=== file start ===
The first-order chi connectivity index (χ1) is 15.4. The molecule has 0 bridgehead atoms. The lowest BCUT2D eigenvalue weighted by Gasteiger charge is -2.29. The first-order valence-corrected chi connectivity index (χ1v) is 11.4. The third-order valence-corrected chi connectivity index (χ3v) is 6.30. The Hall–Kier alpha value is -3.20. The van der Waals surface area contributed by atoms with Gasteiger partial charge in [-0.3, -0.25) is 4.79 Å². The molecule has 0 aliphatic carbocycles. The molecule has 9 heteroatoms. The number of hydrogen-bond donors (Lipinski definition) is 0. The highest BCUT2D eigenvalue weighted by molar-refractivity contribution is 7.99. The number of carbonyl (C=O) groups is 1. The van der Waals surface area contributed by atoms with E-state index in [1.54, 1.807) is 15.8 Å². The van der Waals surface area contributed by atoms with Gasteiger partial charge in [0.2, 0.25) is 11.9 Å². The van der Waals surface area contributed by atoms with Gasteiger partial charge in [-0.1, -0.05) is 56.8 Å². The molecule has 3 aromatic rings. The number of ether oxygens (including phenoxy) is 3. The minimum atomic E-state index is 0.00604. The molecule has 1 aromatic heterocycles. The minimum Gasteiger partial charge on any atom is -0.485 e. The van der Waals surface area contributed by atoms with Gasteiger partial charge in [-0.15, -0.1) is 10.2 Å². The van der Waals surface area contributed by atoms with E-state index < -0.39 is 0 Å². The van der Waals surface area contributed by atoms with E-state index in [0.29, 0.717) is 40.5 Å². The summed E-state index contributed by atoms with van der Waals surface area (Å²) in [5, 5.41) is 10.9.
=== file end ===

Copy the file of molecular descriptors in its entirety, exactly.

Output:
The first-order chi connectivity index (χ1) is 15.4. The molecule has 0 bridgehead atoms. The lowest BCUT2D eigenvalue weighted by Gasteiger charge is -2.29. The first-order valence-corrected chi connectivity index (χ1v) is 11.4. The third-order valence-corrected chi connectivity index (χ3v) is 6.30. The Hall–Kier alpha value is -3.20. The van der Waals surface area contributed by atoms with Gasteiger partial charge in [-0.3, -0.25) is 4.79 Å². The molecule has 0 aliphatic carbocycles. The molecule has 9 heteroatoms. The number of hydrogen-bond donors (Lipinski definition) is 0. The highest BCUT2D eigenvalue weighted by molar-refractivity contribution is 7.99. The number of carbonyl (C=O) groups is 1. The van der Waals surface area contributed by atoms with E-state index in [1.54, 1.807) is 15.8 Å². The van der Waals surface area contributed by atoms with Gasteiger partial charge in [0.2, 0.25) is 11.9 Å². The van der Waals surface area contributed by atoms with Gasteiger partial charge in [-0.1, -0.05) is 56.8 Å². The molecule has 3 aromatic rings. The number of ether oxygens (including phenoxy) is 3. The minimum atomic E-state index is 0.00604. The molecule has 1 aromatic heterocycles. The minimum Gasteiger partial charge on any atom is -0.485 e. The van der Waals surface area contributed by atoms with Gasteiger partial charge in [-0.15, -0.1) is 10.2 Å². The van der Waals surface area contributed by atoms with E-state index < -0.39 is 0 Å². The van der Waals surface area contributed by atoms with E-state index in [0.29, 0.717) is 40.5 Å². The summed E-state index contributed by atoms with van der Waals surface area (Å²) in [5, 5.41) is 10.9.